31, as the remains thought to be Hembree's were exhumed from the Punchbowl, Ray Emory watched. He was 10 years into his crusade by then and none of it had been easy. High-ranking officers had told him to stop bothering the Army. And once, he says, a colonel told him to go to hell. But if the remains in grave C-258 turned out to be those of Thomas Hembree, it was all going to be worth it.

Orphaned brothers in Nay Last year, on the 59th anniver- I 1 I jt ifvtA recovered from the vessel, which; still rests where it sank and today) is a national memorial. Of the 229 bodies recovered, 124 were never; identified. As a result, Campbell never' knew whether his brother mained in a watery grave beneath the memorial or in one of the Punchbowl's unknown graves. Campbell, who spent 22 years InJ the Navy and retired from the com-. puter engineering department at! the University of Arizona, began going to reunions of USS Arizona survivors in the 1980s.

Carrying his brother's photo, he would look for i surviving shipmates (there were'' only 337) who might recall him. Fori years, no one did. In 1991, though, at the 50th Pearl Harbor reunion in Hawaii, he held up the snapshot and asked if any-j one had known his brother. John' Harris, a retired army civilian; worker from Texas, stepped for-j ward. They had boarded the ship; at the same time, he said, and! served in the ship's 4th Division.

This was key information. Fur-i ther research by Emory and Lorraine Marks-Hais- lip, historian for USS Arizona Sur- vivors Association showed that' only two men from the 4th Division i had died, one of whom had been; found and identified. The other, whose body was1 found by divers removing powder i bags in August 1942, had been bur-! led as an unknown. Based on Emory's records, alii signs pointed to Goodwin being In! grave Q-1163. Last week, as Campbell and his wife, Ruth, left Tucson for the 60th! reunion in Hawaii, they carried; with them hope that they might' get some news there.

The tragedies of Sept. 11 have; kept Campbell from asking offi- cials whether his brother was in! the 60-year-old grave, opened Jan.j 30, the same day as the grave thought to contain Hembree. I "I hate to bother them. They're! probably very busy right now. Myj wife wants to call them up and ask, but I say leave it alone." Both caskets were taken to a1 nondescript beige and brown' building on a remote portiofi of" Hawaii's See Pearl, 21a Save S50-SI5 instantly 5(L99 Up.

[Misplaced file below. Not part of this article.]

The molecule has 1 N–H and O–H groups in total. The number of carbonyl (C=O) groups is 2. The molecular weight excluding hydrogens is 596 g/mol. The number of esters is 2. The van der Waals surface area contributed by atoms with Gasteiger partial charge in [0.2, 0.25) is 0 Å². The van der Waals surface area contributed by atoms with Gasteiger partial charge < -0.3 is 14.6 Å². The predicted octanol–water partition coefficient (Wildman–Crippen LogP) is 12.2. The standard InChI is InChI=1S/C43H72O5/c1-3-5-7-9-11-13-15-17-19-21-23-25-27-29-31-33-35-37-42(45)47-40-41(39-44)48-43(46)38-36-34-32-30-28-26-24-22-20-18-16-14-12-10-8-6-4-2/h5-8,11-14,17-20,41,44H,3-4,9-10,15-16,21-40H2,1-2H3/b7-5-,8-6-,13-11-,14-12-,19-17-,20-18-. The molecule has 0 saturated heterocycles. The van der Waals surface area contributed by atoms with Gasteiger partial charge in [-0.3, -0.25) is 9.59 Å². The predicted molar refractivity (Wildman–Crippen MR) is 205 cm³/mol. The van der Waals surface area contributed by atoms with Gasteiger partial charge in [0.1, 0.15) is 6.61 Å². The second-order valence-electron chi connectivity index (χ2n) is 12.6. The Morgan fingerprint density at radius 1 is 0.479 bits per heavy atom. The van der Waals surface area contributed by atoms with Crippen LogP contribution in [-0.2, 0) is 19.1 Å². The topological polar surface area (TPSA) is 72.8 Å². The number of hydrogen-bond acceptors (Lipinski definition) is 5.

Offer excludes prepaid sary of Pearl Harbor, Joseph Campbell, seeking "closure," opened up his finger. With a government-supplied kit, he pricked his finger at his home in Tucson, dripped his blood on a blotter and mailed the sample back to the military. His hope: that DNA tests would establish that grave Q-1163 held his younger brother, William A. Goodwin. The brothers were 2 and 4 when their mother was diagnosed with tuberculosis and their father placed them in St.

Vincent's Orphan Asylum in Denver. Two years later, their mother died. Their father, said Campbell, visited them only once, with an uncle. They gave the boys a nickel and a dime. "I remember telling my brother, 'I'll give you the big one and I'll take the small I screwed him good," Campbell laughed.

William Goodwin ran away from the orphanage when he was 16; Campbell who was a Goodwin at the time but later took the name of his maternal grandmother stayed until he was 20, going straight into the Navy in 1938. After finishing boot camp, Campbell visited his brother in Colorado. Goodwin, impressed by the uniform, decided he would join, too. Although they talked about trying to get on the same ship, Campbell ended up on a minesweeper based in Cape May, N.J., Goodwin assigned to the Arizona. Built during World War I and with a crew of more than 1,500 men, the Arizona had been stationed in Hawaii about four months and was scheduled to leave Pearl Harbor on Dec.

13, 1941. For Christmas, Campbell had sent his brother a radio. "I don't know if he got it or not." On his own radio, he heard of the attack. He held out hope until he got a letter from his maternal grandmother, saying the Navy had informed her that Goodwin was missing and presumed dead. Campbell went to the engine room to be alone.

"I just sat down there and cried Like hell." The 1,177 deaths of USS Arizona crewmen accounted for nearly half of those killed at! Pearl Harbor. More than 900 were never NOKIA Digital Phone also operates on analog networks. Features changeable front and back covers. NOKIAJ360 after rebate and instant savings 99.99 $80 ATiT Mai-Is Bdute -SaBQwtDtyMail-hRslHte" $50 Instant Discount 55.01 Cash Back retailer Sales tai not refunded. floytimo rinoies Unlimited flielit a Ylzzlxzl imoqb Long DiStanCC Only 39" Per Month for Life' Bonos Circuit City Herciiaiilso Card" remain active on T8Ts Wifeless Semices Network.